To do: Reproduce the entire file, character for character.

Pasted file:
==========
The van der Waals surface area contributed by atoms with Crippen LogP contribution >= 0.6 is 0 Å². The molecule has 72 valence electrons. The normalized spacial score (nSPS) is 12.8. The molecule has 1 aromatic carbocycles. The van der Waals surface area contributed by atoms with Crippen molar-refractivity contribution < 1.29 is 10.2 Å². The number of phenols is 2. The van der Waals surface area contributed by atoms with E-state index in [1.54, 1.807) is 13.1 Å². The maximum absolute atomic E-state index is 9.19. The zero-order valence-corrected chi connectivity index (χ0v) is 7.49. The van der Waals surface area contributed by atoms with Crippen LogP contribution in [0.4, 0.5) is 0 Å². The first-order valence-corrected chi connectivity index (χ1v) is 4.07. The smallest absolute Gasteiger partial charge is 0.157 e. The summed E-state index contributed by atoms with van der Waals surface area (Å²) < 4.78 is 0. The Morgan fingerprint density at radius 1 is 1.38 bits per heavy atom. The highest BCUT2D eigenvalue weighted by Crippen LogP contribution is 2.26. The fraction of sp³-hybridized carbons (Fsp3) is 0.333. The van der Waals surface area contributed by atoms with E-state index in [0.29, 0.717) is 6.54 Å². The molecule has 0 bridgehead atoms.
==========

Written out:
The van der Waals surface area contributed by atoms with Crippen LogP contribution >= 0.6 is 0 Å². The molecule has 72 valence electrons. The normalized spacial score (nSPS) is 12.8. The molecule has 1 aromatic carbocycles. The van der Waals surface area contributed by atoms with Crippen molar-refractivity contribution < 1.29 is 10.2 Å². The number of phenols is 2. The van der Waals surface area contributed by atoms with E-state index in [1.54, 1.807) is 13.1 Å². The maximum absolute atomic E-state index is 9.19. The zero-order valence-corrected chi connectivity index (χ0v) is 7.49. The van der Waals surface area contributed by atoms with Crippen LogP contribution in [0.4, 0.5) is 0 Å². The first-order valence-corrected chi connectivity index (χ1v) is 4.07. The smallest absolute Gasteiger partial charge is 0.157 e. The summed E-state index contributed by atoms with van der Waals surface area (Å²) < 4.78 is 0. The Morgan fingerprint density at radius 1 is 1.38 bits per heavy atom. The highest BCUT2D eigenvalue weighted by Crippen LogP contribution is 2.26. The fraction of sp³-hybridized carbons (Fsp3) is 0.333. The van der Waals surface area contributed by atoms with E-state index in [0.29, 0.717) is 6.54 Å². The molecule has 0 bridgehead atoms.